With all the changes from the Occupational Safety and Health Administration (“OSHA”) over the last year or so, employers need to get prepared for increased inspections and safety audits in the near future. This is especially true with the appropriations language revisions OSHA has proposed for FY 2017. OSHA’s stated purpose for its proposal is, among other things, to “allow targeted safety and health inspections of small establishments that have the potential for catastrophic incidents” and that are particularly covered by OSHA’s Process Safety Management (“PSM”) regulations. OSHA even cited the incident in West, Texas, as an example of the need for this type of targeted inspection, so employers in OSHA’s Region 6—especially those covered by the PSM regulations—may see an increase in attention from the agency.
Employers should take action now to prepare for that attention. With that in mind, we will be doing a weekly post on the Gardere Work Knowledge Blog on various tips and considerations to help employers manage OSHA inspections (with a particular focus on the application of the PSM regulations, which generally contain requirements for safety in processes for highly hazardous chemicals). This is the first of five segments.
The first step to surviving an OSHA inspection of any type (and in particular, a PSM audit) is to review, revise, and update safety policies, procedures, and safety information.
OSHA inspections are often unannounced and unexpected—indeed, it is the express purpose of the OSH Act under Section 2(b)(10) for the enforcement program to prohibit advance notice. Their first day onsite, OSHA officials may even serve a request or subpoena for the production of documents with a short response deadline. Employers therefore need to ensure their policies, procedures, and other written safety information are up-to-date and complete, both as a matter of best practices and regulatory requirements. See, e.g., 29 C.F.R. § 1910.119(f)(3) (stating that “operating procedures shall be reviewed as often as necessary to assure that they reflect current operating practice, including changes that result from changes in process chemicals, technology, and equipment, and changes to facilities” and requiring employers to certify annually that their operating procedures are “current and accurate”).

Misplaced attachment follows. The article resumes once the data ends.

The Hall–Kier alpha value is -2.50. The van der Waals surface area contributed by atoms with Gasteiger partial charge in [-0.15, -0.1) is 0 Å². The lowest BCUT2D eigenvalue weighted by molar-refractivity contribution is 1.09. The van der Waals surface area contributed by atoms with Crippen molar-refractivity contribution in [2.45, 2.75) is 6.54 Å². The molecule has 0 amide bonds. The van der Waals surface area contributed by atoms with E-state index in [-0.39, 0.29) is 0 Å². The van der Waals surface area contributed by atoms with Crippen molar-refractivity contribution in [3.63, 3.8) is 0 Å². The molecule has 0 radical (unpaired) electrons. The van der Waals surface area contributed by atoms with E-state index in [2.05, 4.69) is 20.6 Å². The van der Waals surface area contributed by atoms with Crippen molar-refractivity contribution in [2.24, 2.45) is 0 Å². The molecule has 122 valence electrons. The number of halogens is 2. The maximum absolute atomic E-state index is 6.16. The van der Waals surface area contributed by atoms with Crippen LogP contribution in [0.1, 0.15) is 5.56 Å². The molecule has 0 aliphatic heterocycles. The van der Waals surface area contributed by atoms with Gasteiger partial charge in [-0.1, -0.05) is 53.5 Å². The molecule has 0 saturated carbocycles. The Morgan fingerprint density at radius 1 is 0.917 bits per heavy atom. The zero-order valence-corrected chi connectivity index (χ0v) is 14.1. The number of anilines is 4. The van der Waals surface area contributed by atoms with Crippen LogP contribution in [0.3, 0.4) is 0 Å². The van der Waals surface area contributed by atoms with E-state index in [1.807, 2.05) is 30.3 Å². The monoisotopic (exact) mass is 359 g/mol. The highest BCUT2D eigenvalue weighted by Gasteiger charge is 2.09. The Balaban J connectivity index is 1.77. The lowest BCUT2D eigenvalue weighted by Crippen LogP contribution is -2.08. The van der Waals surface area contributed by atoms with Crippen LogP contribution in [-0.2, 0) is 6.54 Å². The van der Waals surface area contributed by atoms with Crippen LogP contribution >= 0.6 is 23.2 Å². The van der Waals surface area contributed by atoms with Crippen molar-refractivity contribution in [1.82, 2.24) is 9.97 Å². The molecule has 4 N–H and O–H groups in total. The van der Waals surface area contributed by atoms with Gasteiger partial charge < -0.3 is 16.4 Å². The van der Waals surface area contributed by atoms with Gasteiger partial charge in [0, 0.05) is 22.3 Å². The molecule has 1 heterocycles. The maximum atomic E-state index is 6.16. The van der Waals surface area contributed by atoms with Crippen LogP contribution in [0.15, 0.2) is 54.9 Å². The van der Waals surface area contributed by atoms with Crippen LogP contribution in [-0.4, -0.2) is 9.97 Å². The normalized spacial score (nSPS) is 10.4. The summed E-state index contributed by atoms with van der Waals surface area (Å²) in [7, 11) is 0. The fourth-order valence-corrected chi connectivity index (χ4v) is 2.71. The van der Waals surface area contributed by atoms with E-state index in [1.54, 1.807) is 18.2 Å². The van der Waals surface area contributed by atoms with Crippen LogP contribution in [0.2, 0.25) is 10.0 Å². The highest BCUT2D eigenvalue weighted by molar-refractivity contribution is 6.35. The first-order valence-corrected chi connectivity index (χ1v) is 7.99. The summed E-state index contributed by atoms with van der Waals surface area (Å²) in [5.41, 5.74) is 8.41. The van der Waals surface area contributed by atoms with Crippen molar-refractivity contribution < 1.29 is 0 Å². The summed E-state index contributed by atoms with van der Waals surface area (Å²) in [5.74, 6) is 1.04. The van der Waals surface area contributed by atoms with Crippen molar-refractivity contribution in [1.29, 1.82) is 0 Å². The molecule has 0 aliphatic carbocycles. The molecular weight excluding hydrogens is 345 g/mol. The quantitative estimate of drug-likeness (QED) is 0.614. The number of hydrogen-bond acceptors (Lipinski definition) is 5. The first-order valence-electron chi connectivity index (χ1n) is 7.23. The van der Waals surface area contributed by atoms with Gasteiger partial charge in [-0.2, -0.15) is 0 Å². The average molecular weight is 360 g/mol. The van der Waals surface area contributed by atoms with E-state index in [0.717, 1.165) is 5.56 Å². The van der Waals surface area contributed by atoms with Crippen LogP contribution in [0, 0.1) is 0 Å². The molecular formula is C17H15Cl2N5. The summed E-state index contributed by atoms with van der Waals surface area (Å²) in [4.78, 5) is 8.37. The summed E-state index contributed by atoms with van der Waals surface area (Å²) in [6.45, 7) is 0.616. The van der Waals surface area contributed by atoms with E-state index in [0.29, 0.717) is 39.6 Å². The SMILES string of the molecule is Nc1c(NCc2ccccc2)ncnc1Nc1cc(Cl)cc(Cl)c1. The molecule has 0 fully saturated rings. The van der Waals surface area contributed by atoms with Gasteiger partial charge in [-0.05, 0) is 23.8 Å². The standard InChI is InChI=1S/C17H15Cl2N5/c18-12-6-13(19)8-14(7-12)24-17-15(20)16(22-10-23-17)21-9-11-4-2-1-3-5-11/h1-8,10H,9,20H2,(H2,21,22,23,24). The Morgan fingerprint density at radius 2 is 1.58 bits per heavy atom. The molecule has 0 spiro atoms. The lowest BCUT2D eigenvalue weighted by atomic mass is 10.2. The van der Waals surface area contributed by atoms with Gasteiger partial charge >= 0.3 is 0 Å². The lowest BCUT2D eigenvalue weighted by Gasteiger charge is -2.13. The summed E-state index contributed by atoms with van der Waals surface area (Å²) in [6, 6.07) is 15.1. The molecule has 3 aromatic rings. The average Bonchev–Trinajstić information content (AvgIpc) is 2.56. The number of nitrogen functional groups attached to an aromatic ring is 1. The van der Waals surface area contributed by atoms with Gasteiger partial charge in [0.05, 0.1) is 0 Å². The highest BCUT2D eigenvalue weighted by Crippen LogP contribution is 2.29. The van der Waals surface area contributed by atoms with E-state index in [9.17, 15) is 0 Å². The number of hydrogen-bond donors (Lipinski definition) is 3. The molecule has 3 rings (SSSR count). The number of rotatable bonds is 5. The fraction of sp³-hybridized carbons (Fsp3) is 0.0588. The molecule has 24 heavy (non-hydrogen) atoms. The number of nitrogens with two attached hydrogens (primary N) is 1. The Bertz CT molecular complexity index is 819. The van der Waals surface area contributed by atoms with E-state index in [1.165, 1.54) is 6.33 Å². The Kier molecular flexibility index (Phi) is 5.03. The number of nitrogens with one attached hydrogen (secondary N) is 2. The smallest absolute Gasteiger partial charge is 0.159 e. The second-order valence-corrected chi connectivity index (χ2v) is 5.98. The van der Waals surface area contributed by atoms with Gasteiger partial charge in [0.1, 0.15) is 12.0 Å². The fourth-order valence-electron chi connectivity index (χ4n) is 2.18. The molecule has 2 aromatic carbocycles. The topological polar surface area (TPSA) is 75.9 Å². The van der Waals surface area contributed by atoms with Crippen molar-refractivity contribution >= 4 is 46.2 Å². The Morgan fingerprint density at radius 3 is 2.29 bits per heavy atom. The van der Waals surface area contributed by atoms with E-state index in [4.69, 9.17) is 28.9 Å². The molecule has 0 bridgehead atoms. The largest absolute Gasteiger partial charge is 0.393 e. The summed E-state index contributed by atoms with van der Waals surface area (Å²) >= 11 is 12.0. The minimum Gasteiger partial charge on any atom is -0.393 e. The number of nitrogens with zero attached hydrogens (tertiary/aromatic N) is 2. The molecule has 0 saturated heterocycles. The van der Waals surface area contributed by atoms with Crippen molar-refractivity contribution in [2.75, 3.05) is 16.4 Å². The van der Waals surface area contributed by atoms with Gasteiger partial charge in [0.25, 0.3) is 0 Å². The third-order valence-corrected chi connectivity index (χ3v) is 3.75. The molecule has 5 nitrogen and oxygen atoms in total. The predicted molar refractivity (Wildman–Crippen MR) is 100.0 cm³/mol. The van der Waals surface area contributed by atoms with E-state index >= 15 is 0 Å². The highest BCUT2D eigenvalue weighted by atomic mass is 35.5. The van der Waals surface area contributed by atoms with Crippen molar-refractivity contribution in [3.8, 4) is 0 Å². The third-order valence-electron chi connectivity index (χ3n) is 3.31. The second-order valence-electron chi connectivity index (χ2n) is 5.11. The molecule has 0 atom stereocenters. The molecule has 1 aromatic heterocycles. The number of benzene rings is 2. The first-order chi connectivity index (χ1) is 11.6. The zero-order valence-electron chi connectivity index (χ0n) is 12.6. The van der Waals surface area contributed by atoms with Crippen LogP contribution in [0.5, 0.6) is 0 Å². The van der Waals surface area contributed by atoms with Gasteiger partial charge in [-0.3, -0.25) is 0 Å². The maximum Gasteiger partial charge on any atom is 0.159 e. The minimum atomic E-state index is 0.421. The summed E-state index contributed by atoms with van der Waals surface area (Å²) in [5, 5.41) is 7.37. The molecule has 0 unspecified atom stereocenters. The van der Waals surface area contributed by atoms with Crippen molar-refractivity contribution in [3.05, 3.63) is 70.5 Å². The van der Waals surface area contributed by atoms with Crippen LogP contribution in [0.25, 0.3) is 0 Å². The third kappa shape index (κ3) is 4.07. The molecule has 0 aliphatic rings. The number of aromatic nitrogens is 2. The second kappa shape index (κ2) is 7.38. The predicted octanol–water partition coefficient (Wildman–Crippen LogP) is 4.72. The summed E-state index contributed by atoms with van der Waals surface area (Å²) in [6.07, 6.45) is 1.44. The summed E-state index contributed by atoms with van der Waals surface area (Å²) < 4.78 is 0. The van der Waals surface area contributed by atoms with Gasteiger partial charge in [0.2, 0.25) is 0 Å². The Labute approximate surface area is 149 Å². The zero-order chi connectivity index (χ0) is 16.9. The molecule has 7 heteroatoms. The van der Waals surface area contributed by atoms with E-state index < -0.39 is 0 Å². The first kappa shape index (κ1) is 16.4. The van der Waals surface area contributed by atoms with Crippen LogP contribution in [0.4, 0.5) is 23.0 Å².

OSHA’s PSM regulations, for example, require an employer to “develop and implement written operating procedures” that include, at least the following elements: steps for each operating phase, operating limits, and safety and health considerations for the operations. 29 C.F.R. § 1910.119(f)(1). Each of those elements comes with additional details that must be included and that an OSHA compliance officer or industrial hygienist will specifically look for during an audit. See, e.g., OSHA, Auditing Checklist for 29 C.F.R. § 1910.119, available here.
If employers review their policies, procedures, and other written safety information regularly and as required by the OSHA regulations, they will have accomplished two goals: (1) ensuring their employees are informed in writing about safety in the workplace; and (2) being prepared when OSHA comes knocking. This is a win-win for employers.
If you have any questions about the applicability of the OSHA regulations to your business and/or your rights as an employer during and after an OSHA inspection, reach out to an attorney knowledgeable about the agency and its requirements.